Directed by Chuck Russell [Other horror films: The Blob (1988), Bless the Child (2000)]
This is one of those films I can watch over and over again without getting tired of it. Without a doubt the best movie in the Elm Street series save the first one, Dream Warriors does almost everything right.
Like most movies in this series, this is sort of a hard one to take an overall look at, what with the fact I’ve seen it around eight to ten times, thereabouts. There are portions that feel a bit out there, such as the whole mysterious nun (who communicated to Neil, but not to Nancy, for some reason), and while it led to a pretty good origin of Freddy’s birth (‘the bastard son of a hundred maniacs’ – such a great description), it didn’t really feel like it fit. That said, it added something interesting to the film, so I don’t really begrudge it.
The whole ‘dream powers’ thing is the type of idea that, in many other movies, I’d find sort of ridiculous, but it’s done really well here. I still laugh a bit at how Ira Heiden’s character looks while a magician, but still, I think they did a fine job blending some lighter fantasy with the dark horror elements. Speaking of which, I absolutely love the opening to this one – the papier-mâché house, the utterly creepy dream, and then the suicide attempt. Grabs your attention right from the start.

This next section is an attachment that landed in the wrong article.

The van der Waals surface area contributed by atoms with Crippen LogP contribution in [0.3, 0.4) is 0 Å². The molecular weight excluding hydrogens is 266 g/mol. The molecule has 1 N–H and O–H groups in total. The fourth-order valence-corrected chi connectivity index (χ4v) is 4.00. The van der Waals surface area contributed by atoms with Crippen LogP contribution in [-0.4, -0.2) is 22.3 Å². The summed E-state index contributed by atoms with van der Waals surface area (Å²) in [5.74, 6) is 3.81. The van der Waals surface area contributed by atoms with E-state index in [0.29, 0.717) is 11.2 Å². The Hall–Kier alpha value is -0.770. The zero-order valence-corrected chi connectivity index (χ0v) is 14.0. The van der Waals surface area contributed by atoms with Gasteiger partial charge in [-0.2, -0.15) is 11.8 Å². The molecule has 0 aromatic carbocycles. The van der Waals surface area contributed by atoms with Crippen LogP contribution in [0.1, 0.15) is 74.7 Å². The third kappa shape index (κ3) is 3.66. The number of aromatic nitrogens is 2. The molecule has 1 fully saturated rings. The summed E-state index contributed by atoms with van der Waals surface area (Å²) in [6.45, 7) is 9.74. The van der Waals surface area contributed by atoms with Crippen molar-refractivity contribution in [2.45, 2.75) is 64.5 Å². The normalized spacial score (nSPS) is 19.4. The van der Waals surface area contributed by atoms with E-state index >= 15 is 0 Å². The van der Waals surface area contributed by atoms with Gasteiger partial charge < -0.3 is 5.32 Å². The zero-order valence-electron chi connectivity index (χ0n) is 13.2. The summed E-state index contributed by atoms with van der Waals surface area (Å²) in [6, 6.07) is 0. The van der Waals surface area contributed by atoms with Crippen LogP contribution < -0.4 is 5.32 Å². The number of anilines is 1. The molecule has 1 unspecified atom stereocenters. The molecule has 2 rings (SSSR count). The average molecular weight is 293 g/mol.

The special effects, too, are damn good. My favorite death is the whole marionette kill, and the scene with Freddy in the stars, cutting the strings, has always been a favorite of mine of the series. Freddy-snake looks a little suspect, but the skeleton sequence is solid, so that’s a plus.
There’s no performance here that disappoints. It’s great to see Heather Langenkamp back, along with John Saxon (despite neither one having particularly happy endings). Jennifer Rubin, for some reason, stood out, along with Ken Sagoes and Patricia Arquette (who is, behind Nancy, my favorite lead character of the series). Of course, Englund gets the highest praise – while more comedic influence is creeping into his character, he’s still plenty menacing here.
And “Dream Warriors” by Dokken? What a kick-ass song.
Honestly, there’s not much about this movie that I don’t like. I don’t think it’s a perfect 10/10, but at the same time, I can’t really pinpoint my perceived issues with the film. Perhaps it comes from the sub-plot regarding Freddy’s mother, and the fact that despite thinking that he’d finally be put to rest, he’s clearly still an active spirit come the end of the film. It is a bit bothersome that he’s been seemingly destroyed three times (if you want to count the half-assed ending of the first film), but he seems immune to defeat.
All that said, though, without a doubt, this is the finest Elm Street film past the original, and I don’t believe I’ll ever really get tired of it. A solid film overall.
This is one of the films covered by Fight Evil’s podcast. Listen to Chucky (@ChuckyFE) and I discuss this one below.
6 thoughts on “A Nightmare on Elm Street 3: Dream Warriors (1987)”